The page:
As Chicago Public Schools change course for this fall, announcing Wednesday that the school year will begin with remote learning, the Archdiocese of Chicago Catholic Schools said it’s moving forward with its plan to return to the classroom next month.
In an email to families, Catholic Schools superintendent Jim Rigg said the archdiocese is committed to starting the school year with full-time in-person learning, saying it’s “in the best interests of children and our mission.”
Rigg called in-person learning “essential” for students to grow not only intellectually and emotionally but also in their faith.
Under the archdiocese’s current reopening plan, which was designed with guidance from the Centers for Disease Control and Prevention and the Chicago Department of Public Health along with other state health officials and infectious disease experts, everyone over the age of 2 inside the school will have to wear masks. Students will undergo daily wellness checks when they arrive at school. Those exams will include a temperature check and a series of questions.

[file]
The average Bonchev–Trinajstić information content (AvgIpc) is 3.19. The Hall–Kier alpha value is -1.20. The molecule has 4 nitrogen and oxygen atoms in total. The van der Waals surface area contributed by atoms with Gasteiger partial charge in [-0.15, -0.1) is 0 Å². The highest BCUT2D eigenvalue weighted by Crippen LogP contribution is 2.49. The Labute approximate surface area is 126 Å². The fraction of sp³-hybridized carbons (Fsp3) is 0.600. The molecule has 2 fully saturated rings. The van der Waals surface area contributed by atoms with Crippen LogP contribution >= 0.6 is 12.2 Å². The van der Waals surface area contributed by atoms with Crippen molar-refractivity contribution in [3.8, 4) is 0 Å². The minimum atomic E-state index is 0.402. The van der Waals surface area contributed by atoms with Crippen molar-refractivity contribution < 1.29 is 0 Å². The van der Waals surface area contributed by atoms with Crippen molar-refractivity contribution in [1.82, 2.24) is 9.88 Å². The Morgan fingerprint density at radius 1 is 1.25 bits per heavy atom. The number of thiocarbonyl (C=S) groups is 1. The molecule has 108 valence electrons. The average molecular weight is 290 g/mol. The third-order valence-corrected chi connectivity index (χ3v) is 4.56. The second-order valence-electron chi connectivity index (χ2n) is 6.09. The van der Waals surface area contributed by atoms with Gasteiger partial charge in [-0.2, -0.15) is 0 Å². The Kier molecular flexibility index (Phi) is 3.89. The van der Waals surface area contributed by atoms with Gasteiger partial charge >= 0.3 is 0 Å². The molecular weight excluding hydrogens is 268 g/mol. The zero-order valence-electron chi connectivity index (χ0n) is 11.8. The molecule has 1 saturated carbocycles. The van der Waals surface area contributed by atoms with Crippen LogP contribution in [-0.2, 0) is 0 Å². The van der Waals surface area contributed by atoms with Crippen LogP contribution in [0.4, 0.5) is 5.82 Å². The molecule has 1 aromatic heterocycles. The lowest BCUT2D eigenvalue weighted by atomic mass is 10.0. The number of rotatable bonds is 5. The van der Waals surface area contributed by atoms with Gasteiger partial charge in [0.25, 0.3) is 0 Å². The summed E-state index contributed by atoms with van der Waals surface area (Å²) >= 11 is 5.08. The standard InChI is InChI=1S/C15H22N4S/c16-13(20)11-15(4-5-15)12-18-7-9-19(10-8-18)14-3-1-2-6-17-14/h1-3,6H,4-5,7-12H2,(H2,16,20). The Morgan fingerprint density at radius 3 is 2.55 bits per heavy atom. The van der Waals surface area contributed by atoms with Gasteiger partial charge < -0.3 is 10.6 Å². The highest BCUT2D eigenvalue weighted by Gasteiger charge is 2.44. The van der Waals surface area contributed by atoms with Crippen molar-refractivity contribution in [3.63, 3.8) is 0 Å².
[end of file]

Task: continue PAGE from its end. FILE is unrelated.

The archdiocese is also adopting a “cohort” model for the upcoming school year. Students and staff will be grouped by their homeroom class and will remain with those same classmates throughout the day.
“Our reopening plan maximizes the safety of our students and employees while allowing the resumption of in-person learning,” Rigg said. “CDPH has recognized that our school system is different from CPS and supports our specific plan to reopen. If this guidance were to change, we would adjust our plan accordingly.”
For Catholic school students who are unable to return or whose parents are unwilling to send them to in-person classes, the archdiocese is also offering remote and online learning.
CPS’ initial proposal for this fall had students in the classroom for two days a week. But the district decided against that this week, citing the worsening public health conditions and parent concerns about in-person schooling amid the pandemic.
Chicago saw a 5% rise in cases over the last seven days compared to the week before, averaging 277 new infections each day.